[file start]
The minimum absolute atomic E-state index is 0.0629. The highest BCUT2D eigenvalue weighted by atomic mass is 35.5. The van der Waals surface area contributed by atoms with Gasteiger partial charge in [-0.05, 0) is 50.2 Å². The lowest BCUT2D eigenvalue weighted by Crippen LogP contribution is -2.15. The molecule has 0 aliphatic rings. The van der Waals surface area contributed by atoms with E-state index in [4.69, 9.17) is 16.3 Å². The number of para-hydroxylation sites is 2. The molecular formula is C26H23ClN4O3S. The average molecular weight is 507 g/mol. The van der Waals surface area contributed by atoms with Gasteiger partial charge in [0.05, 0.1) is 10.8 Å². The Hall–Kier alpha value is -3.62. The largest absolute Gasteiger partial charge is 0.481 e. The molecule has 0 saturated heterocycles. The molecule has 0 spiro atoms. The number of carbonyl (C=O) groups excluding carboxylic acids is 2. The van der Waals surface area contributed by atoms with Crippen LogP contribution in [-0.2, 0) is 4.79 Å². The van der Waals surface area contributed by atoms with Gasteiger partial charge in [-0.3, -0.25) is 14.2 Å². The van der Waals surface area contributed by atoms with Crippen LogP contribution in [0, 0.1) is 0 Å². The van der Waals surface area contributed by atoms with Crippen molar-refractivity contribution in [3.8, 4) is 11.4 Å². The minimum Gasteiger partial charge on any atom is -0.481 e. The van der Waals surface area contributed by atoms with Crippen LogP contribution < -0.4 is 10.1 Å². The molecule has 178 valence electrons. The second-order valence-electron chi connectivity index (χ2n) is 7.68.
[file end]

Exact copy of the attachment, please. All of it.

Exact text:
The minimum absolute atomic E-state index is 0.0629. The highest BCUT2D eigenvalue weighted by atomic mass is 35.5. The van der Waals surface area contributed by atoms with Gasteiger partial charge in [-0.05, 0) is 50.2 Å². The lowest BCUT2D eigenvalue weighted by Crippen LogP contribution is -2.15. The molecule has 0 aliphatic rings. The van der Waals surface area contributed by atoms with E-state index in [4.69, 9.17) is 16.3 Å². The number of para-hydroxylation sites is 2. The molecular formula is C26H23ClN4O3S. The average molecular weight is 507 g/mol. The van der Waals surface area contributed by atoms with Gasteiger partial charge in [0.05, 0.1) is 10.8 Å². The Hall–Kier alpha value is -3.62. The largest absolute Gasteiger partial charge is 0.481 e. The molecule has 0 saturated heterocycles. The molecule has 0 spiro atoms. The number of carbonyl (C=O) groups excluding carboxylic acids is 2. The van der Waals surface area contributed by atoms with Crippen LogP contribution in [-0.2, 0) is 4.79 Å². The van der Waals surface area contributed by atoms with Gasteiger partial charge in [-0.3, -0.25) is 14.2 Å². The van der Waals surface area contributed by atoms with Crippen LogP contribution in [0, 0.1) is 0 Å². The van der Waals surface area contributed by atoms with Crippen molar-refractivity contribution in [3.8, 4) is 11.4 Å². The minimum Gasteiger partial charge on any atom is -0.481 e. The van der Waals surface area contributed by atoms with Crippen LogP contribution < -0.4 is 10.1 Å². The molecule has 178 valence electrons. The second-order valence-electron chi connectivity index (χ2n) is 7.68.